So we looked for another way. While it is not documented in the data sheet, the DIR9001’s system clock output (SCKO) signal is in phase with the incoming S/PDIF stream. This clock is generated by a voltage controlled oscillator (VCO) which is part of a phase-locked loop (PLL). So we use the system clock output to allow the micro to receive and delay the S/PDIF raw data stream. In fact, we don’t use any of the output data streams from the DIR9001. We really just use its PLL and VCO.

By tying its PSCK0 and PSCK1 pins to ground, we set the system SCKO clock to 128 times the sample rate, typically 48kHz, giving a frequency of 6.144MHz. The biphase-coded S/PDIF data is clocked at this same rate so the SCKO rising edges coincide with each possible level transition in the S/PDIF data stream.

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The unit can accept either an S/PDIF (coax) or TOSLINK digital audio input, with a slide switch used to select between them. The delayed signal is then fed to a home-theatre amplifier or to a stereo DAC (digital-to-analog converter) to drive a conventional hifi audio amplifier.

As a result, the falling edges occur when the data is in a stable state (low or high) and with the micro set to sample the raw S/PDIF data on these edges, the resulting data is an exact replica of the incoming bits. To avoid extra complexity, we also use the clock recovered from the incoming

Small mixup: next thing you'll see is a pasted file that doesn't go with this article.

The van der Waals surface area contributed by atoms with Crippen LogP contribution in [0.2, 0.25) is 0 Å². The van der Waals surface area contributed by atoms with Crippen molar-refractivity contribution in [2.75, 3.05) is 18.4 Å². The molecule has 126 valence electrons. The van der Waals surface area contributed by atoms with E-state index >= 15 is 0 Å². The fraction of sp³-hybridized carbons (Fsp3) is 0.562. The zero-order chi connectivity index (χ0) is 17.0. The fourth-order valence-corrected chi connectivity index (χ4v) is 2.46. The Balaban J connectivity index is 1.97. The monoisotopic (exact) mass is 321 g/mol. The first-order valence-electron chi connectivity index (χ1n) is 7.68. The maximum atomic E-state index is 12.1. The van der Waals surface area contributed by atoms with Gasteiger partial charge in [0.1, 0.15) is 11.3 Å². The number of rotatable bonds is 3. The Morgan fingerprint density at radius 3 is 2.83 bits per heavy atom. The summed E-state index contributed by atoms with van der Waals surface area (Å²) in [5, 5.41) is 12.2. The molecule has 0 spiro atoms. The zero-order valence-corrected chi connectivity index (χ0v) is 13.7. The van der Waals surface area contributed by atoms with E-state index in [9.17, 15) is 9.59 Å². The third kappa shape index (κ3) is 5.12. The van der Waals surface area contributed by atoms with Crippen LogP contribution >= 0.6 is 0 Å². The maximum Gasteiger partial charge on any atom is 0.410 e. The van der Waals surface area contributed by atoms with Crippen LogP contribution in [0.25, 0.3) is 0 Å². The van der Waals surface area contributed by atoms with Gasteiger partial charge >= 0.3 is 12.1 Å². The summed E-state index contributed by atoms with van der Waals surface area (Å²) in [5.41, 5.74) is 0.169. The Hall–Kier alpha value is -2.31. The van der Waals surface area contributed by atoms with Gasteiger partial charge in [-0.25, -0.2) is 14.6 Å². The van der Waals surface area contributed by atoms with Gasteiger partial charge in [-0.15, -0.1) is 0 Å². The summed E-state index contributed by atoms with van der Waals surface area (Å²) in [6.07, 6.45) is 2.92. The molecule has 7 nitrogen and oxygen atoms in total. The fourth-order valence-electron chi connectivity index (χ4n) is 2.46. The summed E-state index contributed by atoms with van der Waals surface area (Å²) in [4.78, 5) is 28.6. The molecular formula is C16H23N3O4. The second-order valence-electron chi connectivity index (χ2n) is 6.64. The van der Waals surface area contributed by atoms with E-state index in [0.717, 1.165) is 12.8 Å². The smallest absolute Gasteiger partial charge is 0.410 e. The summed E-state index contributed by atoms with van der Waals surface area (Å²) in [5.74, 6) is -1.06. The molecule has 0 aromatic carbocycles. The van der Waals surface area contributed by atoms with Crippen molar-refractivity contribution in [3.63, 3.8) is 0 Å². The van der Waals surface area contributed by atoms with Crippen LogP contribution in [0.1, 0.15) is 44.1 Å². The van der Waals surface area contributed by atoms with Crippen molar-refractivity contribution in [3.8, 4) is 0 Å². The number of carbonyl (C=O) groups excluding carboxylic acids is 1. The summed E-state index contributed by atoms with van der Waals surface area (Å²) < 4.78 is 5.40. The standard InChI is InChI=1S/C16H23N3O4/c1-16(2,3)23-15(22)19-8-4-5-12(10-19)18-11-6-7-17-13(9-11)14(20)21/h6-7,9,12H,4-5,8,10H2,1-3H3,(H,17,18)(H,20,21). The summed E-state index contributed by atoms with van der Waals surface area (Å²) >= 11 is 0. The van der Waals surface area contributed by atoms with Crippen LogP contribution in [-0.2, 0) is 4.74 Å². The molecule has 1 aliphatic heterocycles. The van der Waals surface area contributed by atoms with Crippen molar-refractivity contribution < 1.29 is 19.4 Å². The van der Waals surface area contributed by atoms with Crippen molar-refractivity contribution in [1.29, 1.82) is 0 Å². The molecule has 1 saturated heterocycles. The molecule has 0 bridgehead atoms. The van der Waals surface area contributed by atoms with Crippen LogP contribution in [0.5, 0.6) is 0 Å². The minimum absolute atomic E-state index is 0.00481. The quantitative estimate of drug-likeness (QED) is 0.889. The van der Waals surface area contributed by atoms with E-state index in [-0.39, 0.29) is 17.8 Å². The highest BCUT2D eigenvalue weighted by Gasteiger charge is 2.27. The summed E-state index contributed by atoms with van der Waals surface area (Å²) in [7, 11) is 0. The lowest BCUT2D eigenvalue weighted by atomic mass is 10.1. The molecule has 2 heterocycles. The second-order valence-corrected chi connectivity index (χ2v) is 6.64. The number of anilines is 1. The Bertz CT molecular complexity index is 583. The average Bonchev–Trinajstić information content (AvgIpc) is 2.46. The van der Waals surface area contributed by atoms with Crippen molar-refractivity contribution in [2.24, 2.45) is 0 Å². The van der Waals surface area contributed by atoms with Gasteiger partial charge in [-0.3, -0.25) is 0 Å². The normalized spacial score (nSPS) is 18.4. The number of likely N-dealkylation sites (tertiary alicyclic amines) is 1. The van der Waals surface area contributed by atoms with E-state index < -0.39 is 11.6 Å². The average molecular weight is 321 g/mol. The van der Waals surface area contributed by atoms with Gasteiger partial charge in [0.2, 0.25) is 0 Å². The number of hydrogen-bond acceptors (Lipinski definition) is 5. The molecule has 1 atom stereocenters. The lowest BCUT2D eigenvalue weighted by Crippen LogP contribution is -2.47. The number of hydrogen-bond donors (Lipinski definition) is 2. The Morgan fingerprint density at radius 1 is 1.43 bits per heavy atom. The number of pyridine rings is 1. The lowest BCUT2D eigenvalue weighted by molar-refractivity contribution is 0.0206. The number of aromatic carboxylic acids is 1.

S/PDIF data stream to clock the out­going delayed data.

Having received the audio data, the micro feeds it into a static RAM buffer for a set period before it is retrieved and output. To delay the raw data stream by one second we would need 6.144MHz x 1s = 6.144Mbit of storage. But we’d rather use a 4Mbit (512KB) SRAM chip since these are cheaper than 8Mbit SRAMs and are available in easier-to-solder packages (and require one less address line).

Our solution is to decode the biphase mark coding (BMC) and store the decoded data in RAM. It can then be re-encoded after being read back and before transmission.

This more than doubles the amount of data that can be stored in the buffer; each 128-bit S/PDIF frame decodes to 56 bits of data (we discard the preambles and re-insert them later) for an increase in memory usage efficiency of 129%.